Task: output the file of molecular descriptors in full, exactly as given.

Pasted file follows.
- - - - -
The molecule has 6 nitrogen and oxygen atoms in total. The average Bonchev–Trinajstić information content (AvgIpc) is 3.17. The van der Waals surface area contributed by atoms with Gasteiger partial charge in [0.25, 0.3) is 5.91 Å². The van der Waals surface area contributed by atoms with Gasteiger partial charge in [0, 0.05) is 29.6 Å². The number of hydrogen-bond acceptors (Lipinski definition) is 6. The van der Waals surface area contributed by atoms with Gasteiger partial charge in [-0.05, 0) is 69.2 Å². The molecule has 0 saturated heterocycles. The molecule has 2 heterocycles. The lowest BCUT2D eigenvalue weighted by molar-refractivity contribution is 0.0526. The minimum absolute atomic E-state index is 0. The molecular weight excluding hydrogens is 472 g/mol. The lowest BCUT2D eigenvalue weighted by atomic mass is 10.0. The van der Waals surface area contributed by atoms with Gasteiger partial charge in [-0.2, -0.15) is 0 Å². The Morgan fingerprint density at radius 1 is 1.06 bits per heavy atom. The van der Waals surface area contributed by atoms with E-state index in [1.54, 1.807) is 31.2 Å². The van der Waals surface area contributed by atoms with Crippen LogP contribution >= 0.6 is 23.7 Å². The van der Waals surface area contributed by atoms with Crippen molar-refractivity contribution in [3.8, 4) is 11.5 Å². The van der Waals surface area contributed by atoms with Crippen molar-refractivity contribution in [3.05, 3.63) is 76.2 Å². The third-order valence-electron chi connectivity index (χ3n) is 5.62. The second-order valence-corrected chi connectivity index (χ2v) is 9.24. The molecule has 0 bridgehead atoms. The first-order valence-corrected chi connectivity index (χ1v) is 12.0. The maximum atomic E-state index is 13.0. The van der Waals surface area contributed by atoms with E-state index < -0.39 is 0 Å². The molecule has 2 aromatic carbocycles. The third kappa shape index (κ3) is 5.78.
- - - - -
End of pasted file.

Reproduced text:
The molecule has 6 nitrogen and oxygen atoms in total. The average Bonchev–Trinajstić information content (AvgIpc) is 3.17. The van der Waals surface area contributed by atoms with Gasteiger partial charge in [0.25, 0.3) is 5.91 Å². The van der Waals surface area contributed by atoms with Gasteiger partial charge in [0, 0.05) is 29.6 Å². The number of hydrogen-bond acceptors (Lipinski definition) is 6. The van der Waals surface area contributed by atoms with Gasteiger partial charge in [-0.05, 0) is 69.2 Å². The molecule has 0 saturated heterocycles. The molecule has 2 heterocycles. The lowest BCUT2D eigenvalue weighted by molar-refractivity contribution is 0.0526. The minimum absolute atomic E-state index is 0. The molecular weight excluding hydrogens is 472 g/mol. The lowest BCUT2D eigenvalue weighted by atomic mass is 10.0. The van der Waals surface area contributed by atoms with Gasteiger partial charge in [-0.2, -0.15) is 0 Å². The Morgan fingerprint density at radius 1 is 1.06 bits per heavy atom. The van der Waals surface area contributed by atoms with E-state index in [1.54, 1.807) is 31.2 Å². The van der Waals surface area contributed by atoms with Crippen LogP contribution >= 0.6 is 23.7 Å². The van der Waals surface area contributed by atoms with Crippen molar-refractivity contribution in [3.8, 4) is 11.5 Å². The van der Waals surface area contributed by atoms with Crippen molar-refractivity contribution in [3.05, 3.63) is 76.2 Å². The third-order valence-electron chi connectivity index (χ3n) is 5.62. The second-order valence-corrected chi connectivity index (χ2v) is 9.24. The molecule has 0 bridgehead atoms. The first-order valence-corrected chi connectivity index (χ1v) is 12.0. The maximum atomic E-state index is 13.0. The van der Waals surface area contributed by atoms with E-state index < -0.39 is 0 Å². The molecule has 2 aromatic carbocycles. The third kappa shape index (κ3) is 5.78.